However respected Susser’s reflection may be, however, the research avenues – such as the exposome – most likely to open up interdisciplinary collaborations remain in practice largely cut off from the social sciences and their research tools. In epidemiological studies (mostly Anglo-Saxon), some characteristics of individuals can even be deliberately treated in an instrumental way. For example, being “white” or “black” is taken as a matter of course a priori, as shown by the racialized variables constantly mobilized by epidemiology. Biomedical research takes these categories as data and does not question them to try to understand what social heterogeneity can cover this clear-cut opposition. And yet, it is recognized that only 15% of the genetic diversity between individuals of the human species is based on differences between groups commonly recognized as “racial”, while the remaining 85% of human genetic diversity is found within racial groups, i.e. between individuals of the “same race”.
While the exposome and the environmentalist definition of health on which it is based call on the social and biomedical sciences to interpenetrate, why do the latter ignore the former so radically? Do the social sciences also bear some responsibility for this failed transdisciplinary marriage? This question does not receive a general answer.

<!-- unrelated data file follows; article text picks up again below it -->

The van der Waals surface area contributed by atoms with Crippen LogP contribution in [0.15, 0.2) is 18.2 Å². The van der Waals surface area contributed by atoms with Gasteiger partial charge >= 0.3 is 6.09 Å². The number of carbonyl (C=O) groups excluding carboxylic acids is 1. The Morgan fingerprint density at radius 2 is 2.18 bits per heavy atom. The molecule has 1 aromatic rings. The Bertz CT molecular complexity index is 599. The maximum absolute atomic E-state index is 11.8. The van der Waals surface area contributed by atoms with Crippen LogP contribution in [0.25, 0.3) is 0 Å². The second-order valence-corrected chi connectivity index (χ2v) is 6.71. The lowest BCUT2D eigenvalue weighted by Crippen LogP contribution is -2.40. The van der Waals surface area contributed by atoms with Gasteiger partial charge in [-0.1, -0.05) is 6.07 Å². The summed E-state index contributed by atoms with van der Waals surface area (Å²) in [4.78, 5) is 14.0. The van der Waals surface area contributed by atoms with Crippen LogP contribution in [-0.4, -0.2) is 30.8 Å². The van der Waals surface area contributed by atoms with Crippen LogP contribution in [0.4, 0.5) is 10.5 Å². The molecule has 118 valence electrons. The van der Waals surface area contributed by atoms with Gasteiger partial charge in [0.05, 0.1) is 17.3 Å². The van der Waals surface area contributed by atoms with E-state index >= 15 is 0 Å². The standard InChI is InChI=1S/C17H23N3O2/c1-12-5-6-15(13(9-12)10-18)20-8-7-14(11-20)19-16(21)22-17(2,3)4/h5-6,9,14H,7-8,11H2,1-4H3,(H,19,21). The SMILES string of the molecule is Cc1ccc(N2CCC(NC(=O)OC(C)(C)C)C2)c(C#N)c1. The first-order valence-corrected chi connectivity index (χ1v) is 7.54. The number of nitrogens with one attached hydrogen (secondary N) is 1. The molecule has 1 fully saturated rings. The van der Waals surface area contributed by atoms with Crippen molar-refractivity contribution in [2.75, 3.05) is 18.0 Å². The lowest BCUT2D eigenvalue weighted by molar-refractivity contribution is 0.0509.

2.2. Proposals for collaboration between disciplines: popular epidemiology and environmental justice movements
It should first be recalled that some social scientists have worked on this type of marriage, particularly with the development of “popular epidemiology“. For thirty years, Phil Brown has shown that populations affected by specific health problems (cancer clusters, for example) are subject to local contamination, where “standard” epidemiological studies do not prove conclusive. Working on small samples (a neighbourhood, a street, etc.), this epidemiology involves the populations concerned in the development of field research tools. By collaborating with epidemiologists and social scientists, these residents analyze the occurrence of diseases by highlighting the social factors that can contribute to them: on what empty fields will children play? (This is illustrated in the cover photo of this article.) Do some poor residents recover garbage dumped in a particular place that was previously contaminated with toxic waste? etc.